Saved by the Prompt

One of the most-used apps on my iPhone is Prompt, an SSH client by Panic. I use it for connecting to the Linode web server that powers this blog. SSH on the iPhone might seem silly. (I only ever installed it as an experiment.) But in sticky situations, it turns out that having the Unix command line in my pocket can be really useful.

A recent example: I was staying at a hotel for work, and the booking reference had been sent in an Excel spreadsheet. When viewed in Safari on iOS, the booking number was “helpfully” recognised as a number, and shown in the approximated form 1.41+E9. Since I don’t have a spreadsheet app installed, I had no way to see the original number.

There are plenty of tools for converting Excel files into nicer formats, but they all need a command-line. No problem with Prompt: I synced the spreadsheet to my Linode with Dropbox, then used csvkit to turn the file into a CSV. Voila: the booking reference.

All that took less than five minutes, and used just a handful of megabytes of data.

I never use Prompt for long sessions – I’d always grab a laptop for that. But when I’m in a pinch, I can fall back on my trusty command-line tools. There’s a lot you can do with simple Linux tools that’s much harder to do with full-sized iOS apps. If you’re comfortable in the shell, it’s a great app to have handy.

The Harry Potter Collector’s iPod 

I like to think of myself as a Harry Potter geek, and I follow Apple as well. But I was blown away today by Stephen Hackett’s post about the Harry Potter Collector’s iPod. This is an intersection of my hobbies that I never knew existed.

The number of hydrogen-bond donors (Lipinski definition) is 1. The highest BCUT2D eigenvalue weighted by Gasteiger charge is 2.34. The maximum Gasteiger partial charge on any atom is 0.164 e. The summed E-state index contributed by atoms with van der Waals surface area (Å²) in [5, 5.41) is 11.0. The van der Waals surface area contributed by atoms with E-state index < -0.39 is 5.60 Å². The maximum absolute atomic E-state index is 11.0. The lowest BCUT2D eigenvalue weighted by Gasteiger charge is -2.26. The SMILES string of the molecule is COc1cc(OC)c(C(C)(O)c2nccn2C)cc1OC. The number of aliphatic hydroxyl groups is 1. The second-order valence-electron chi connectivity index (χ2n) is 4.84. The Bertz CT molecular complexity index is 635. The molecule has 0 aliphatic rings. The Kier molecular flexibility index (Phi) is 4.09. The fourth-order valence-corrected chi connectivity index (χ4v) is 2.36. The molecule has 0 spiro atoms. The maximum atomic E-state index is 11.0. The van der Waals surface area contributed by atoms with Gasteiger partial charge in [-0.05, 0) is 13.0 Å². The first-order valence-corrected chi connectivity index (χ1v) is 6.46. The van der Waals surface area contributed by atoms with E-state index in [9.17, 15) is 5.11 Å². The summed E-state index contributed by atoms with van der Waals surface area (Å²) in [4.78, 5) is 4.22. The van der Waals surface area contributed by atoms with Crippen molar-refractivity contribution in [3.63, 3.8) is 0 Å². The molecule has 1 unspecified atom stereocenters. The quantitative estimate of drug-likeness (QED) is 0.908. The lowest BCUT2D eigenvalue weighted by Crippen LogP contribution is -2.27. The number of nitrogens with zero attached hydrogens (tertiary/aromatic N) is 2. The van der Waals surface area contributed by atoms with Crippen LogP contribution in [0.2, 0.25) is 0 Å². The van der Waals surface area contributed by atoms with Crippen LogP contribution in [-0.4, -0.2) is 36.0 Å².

Check out his post for what little information we know about this product — like Stephen, I can find almost nothing about it.

But I did manage to find a few things Stephen couldn’t — a few pictures, and the date it was discontinued.

There are some old terms and conditions on Apple’s UK website. This tells us when the promotion was discontinued, at least in Europe:

The closing date for this offer is March 7, 2006. All purchases must be made by this date.

And I found three sets of photographs:

  • A Polish website called “Museum iPodów”, in a post titled The most mysterious iPod. There’s a pretty good photo of the crest engraving.

  • On “Say Hello to iPod”, a post about all the editions of the fourth generation iPod, with another photo of a slightly beaten-up version.

  • A YouTube video from user “Bart” showing off a version of the device. You can see the back of the iPod towards the end of the video, although the engraving is barely visible.

I also found an Ebay auction with two of the devices for sale. It claims the devices were only for sale for a few months in 2005, but unfortunately all the picture links are broken.

I’m impressed by this device. Partly because it’s evaded my knowledge for so long, and partly for how well it’s managed to disappear. In the age of the Internet, where everything is seemingly recorded forever, it’s amazing to find something that’s been almost completely forgotten.

The Skeletor clip loop, 2015 edition 

As is becoming a tradition, The Incomparable posted their 2015 Clip Show a few weeks ago, which extended Steve Lutz’s recursive Skeletor clip loop. Slightly later than usual, I’ve updated the chart I maintain to track the progress of the clip loop.

I call this the “Oh god, what have we done” edition.

A few changes this year:

  • Different mentions within the same episode get different points on the chart. Trying to contain all the mentions within an episode around a single point was getting unwieldy.

  • I completely redrew and rewrote the chart this year. The old version was made in OmniGraffle, but I’ve switched to using LaTeX and TikZ. I already use those tools very heavily, so it will be much easier for me to make updates in future. I’ve also provided source code — so you can make your own clip loop at home!

  • This year’s clip show added no less than four events to the chart. I also added an entry for Nathan Gouwens’s interactive audio chart.

It’s possible that this clip loop is getting a little silly. All we need now are some bowls of stew

A cautionary tale about Fusion Drive repairs